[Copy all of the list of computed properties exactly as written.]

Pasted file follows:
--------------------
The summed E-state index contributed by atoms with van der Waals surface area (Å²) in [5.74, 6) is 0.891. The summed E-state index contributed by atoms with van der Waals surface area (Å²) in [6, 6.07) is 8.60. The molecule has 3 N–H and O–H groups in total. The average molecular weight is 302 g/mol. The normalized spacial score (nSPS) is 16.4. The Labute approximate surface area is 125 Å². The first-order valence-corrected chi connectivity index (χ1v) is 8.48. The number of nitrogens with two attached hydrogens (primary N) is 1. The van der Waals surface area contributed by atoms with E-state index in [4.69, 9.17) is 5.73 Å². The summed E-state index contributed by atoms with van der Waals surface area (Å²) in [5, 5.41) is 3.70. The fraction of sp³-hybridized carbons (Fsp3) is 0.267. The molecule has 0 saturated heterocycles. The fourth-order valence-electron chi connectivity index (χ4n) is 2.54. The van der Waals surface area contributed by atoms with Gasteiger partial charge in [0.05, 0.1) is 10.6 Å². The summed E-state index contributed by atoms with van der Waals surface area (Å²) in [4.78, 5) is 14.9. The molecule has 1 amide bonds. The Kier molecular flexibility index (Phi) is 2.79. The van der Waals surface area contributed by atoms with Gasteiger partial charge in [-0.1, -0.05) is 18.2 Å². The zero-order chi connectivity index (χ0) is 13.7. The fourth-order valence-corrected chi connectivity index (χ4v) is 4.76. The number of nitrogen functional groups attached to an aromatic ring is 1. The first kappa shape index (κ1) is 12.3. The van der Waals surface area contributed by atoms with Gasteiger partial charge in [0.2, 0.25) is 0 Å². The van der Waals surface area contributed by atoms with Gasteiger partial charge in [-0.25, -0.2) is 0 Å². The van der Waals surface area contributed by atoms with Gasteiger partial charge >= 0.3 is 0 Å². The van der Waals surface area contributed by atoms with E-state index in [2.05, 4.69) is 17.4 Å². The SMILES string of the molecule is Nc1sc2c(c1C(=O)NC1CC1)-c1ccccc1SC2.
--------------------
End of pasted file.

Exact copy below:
The summed E-state index contributed by atoms with van der Waals surface area (Å²) in [5.74, 6) is 0.891. The summed E-state index contributed by atoms with van der Waals surface area (Å²) in [6, 6.07) is 8.60. The molecule has 3 N–H and O–H groups in total. The average molecular weight is 302 g/mol. The normalized spacial score (nSPS) is 16.4. The Labute approximate surface area is 125 Å². The first-order valence-corrected chi connectivity index (χ1v) is 8.48. The number of nitrogens with two attached hydrogens (primary N) is 1. The van der Waals surface area contributed by atoms with E-state index in [4.69, 9.17) is 5.73 Å². The summed E-state index contributed by atoms with van der Waals surface area (Å²) in [5, 5.41) is 3.70. The fraction of sp³-hybridized carbons (Fsp3) is 0.267. The molecule has 0 saturated heterocycles. The fourth-order valence-electron chi connectivity index (χ4n) is 2.54. The van der Waals surface area contributed by atoms with Gasteiger partial charge in [0.05, 0.1) is 10.6 Å². The summed E-state index contributed by atoms with van der Waals surface area (Å²) in [4.78, 5) is 14.9. The molecule has 1 amide bonds. The Kier molecular flexibility index (Phi) is 2.79. The van der Waals surface area contributed by atoms with Gasteiger partial charge in [-0.1, -0.05) is 18.2 Å². The zero-order chi connectivity index (χ0) is 13.7. The fourth-order valence-corrected chi connectivity index (χ4v) is 4.76. The number of nitrogen functional groups attached to an aromatic ring is 1. The first kappa shape index (κ1) is 12.3. The van der Waals surface area contributed by atoms with Gasteiger partial charge in [0.2, 0.25) is 0 Å². The van der Waals surface area contributed by atoms with Gasteiger partial charge in [-0.25, -0.2) is 0 Å². The van der Waals surface area contributed by atoms with Gasteiger partial charge >= 0.3 is 0 Å². The van der Waals surface area contributed by atoms with E-state index in [2.05, 4.69) is 17.4 Å². The SMILES string of the molecule is Nc1sc2c(c1C(=O)NC1CC1)-c1ccccc1SC2.